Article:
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Editorial Note on ARCADIA Conference
December 22, 1941-January 14, 1942
Japan’s attack on the Allies in the Pacific, President Roosevelt told Britain’s Prime Minister Winston S. Churchill, had put the United States “in the same boat with you and the people of the Empire.” Churchill immediately suggested that they convene a conference in Washington to examine Allied strategic plans, supply, and organization. President Roosevelt and his advisers would have preferred a delay of a week or two, but they acquiesced. (Department of State, Foreign Relations of the United States: The Conferences at Washington, 1941-1942, and Casablanca, 1943 [Washington: GPO, 1968], pp. 4-5; Churchill and Roosevelt: The Complete Correspondence, ed. Warren F. Kimball, 3 vols. [Princeton: Princeton University Press, 1984], 1: 285-86.)
The prime minister’s party sailed from Scotland aboard the new battleship Duke of York on December 14. His party included Lord Beaverbrook, the minister of supply; Admiral of the Fleet Sir Dudley Pound; Air Chief Marshal Sir Charles Portal; and Field Marshal Sir John Dill, who had been replaced as chief of the Imperial General Staff on November 17 by Sir Alan Brooke, but who “was trusted and respected by all” and was to remain in Washington with the British Joint Staff Mission. The group spent most of the rough eight-day crossing discussing strategy and drawing up papers to be presented to their United States counterparts. (Winston S. Churchill, The Grand Alliance, a volume in The Second World War [Boston: Houghton Mifflin Company, 1950], pp. 626,641-46. The official British history of the conference—to which Churchill gave the code name ARCADIA—is J. M. A. Gwyer, Grand Strategy, volume 3, part 1, June 1941-August 1942, a volume in the History of the Second World War [London: HMSO, 1964], pp. 315-401.)
On December 18 Churchill sent Roosevelt a brief message outlining the main points he proposed for discussion. He desired agreements with the United States on: (1) the “fundamental basis of joint strategy”; (2) immediate military efforts and the allocation and distribution of forces and materiel; and (3) a U.K.-U.S. committee of military chiefs (similar to the British Chiefs of Staff Committee) to control (2) in order to achieve (1). President Roosevelt immediately called his military advisers to the White House and informed them of the nature of the coming meetings and of his desire that they attend. (Foreign Relations, Conferences at Washington and Casablanca, pp. 37-38.)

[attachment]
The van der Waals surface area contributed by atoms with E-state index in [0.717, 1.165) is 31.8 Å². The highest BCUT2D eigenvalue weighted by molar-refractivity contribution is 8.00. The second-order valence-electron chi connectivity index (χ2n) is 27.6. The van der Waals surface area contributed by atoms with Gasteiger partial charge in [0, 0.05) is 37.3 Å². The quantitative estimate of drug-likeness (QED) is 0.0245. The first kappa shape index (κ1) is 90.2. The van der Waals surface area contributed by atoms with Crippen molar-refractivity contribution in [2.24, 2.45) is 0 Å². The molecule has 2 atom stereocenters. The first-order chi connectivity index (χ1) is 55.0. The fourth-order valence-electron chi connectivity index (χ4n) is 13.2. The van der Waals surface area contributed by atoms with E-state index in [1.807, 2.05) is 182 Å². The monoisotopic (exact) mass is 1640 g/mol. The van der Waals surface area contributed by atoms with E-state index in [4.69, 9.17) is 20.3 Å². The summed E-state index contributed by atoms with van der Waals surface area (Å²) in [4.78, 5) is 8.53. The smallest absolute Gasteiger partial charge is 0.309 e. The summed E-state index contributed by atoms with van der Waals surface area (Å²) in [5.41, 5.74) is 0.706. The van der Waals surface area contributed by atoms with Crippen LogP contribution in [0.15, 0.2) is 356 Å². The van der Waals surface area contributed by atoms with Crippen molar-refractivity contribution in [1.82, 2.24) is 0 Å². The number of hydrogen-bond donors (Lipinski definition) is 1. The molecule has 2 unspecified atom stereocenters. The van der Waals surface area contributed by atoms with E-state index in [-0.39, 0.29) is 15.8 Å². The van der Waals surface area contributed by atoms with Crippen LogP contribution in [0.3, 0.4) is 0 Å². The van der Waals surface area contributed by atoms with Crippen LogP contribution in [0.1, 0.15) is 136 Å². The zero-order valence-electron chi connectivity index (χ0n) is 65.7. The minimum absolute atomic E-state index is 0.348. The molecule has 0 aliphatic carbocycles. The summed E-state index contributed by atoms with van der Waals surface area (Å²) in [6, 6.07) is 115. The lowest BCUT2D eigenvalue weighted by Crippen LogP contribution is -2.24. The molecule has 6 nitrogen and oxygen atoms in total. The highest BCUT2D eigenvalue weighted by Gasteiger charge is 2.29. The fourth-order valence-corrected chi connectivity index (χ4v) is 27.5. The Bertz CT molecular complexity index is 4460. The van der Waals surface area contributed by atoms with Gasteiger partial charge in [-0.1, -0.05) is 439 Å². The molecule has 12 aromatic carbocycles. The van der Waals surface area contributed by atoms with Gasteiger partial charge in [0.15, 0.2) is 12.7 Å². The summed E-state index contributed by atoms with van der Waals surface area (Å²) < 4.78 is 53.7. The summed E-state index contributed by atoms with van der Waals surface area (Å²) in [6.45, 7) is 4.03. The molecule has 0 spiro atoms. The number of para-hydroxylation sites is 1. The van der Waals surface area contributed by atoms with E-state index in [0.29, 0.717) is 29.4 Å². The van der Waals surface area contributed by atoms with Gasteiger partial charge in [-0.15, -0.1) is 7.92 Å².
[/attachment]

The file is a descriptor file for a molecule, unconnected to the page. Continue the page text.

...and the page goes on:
Planners in the War and Navy departments immediately began to prepare position papers, but neither they nor the president were prepared to offer any well-integrated grand strategy for the United States. Interservice differences of opinion were “thinly disguised by very general language,” and the exchange of views on possible near-future movements of army forces was reserved. The president and his chiefs of staff were uncertain how to proceed with strategy discussions until they had talked with their British opposite numbers. (Cline, Washington Command Post, pp. 88-89; Matloff and Snell, Strategic Planning for Coalition Warfare, 1941-1942, pp. 97-98.)
The British delegation arrived in Washington on the evening of December 22. The prime minister immediately went to the White House, where he, the president, and their political (but not their military) advisers talked at length about the strategic situation. Churchill was successful in obtaining the president’s sympathy for Operation GYMNAST, the occupation of French North Africa. British strategy had changed little since the Atlantic Conference in August; their intent was still to hold the line against Japan in the Pacific and to concentrate on defeating Germany. The Allies would build and tighten a steel ring around Germany, strangling its morale and powers of resistance, then launch invasions in conjunction with local patriot uprisings designed to liberate the occupied populations, and finally smash the Nazi citadel itself. The occupation of French North Africa was to be a key operation in closing the ring. The situation on the Russian front added a new reason for carrying out GYMNAST. Churchill believed that there was “general agreement” at the meeting that if Hitler was frustrated and stalemated on the plains of Russia, he might turn southeast into the Middle East or south, via the Iberian Peninsula, and expand his domination into northern Africa. (Churchill, Grand Alliance, pp. 657-59, 662-65.)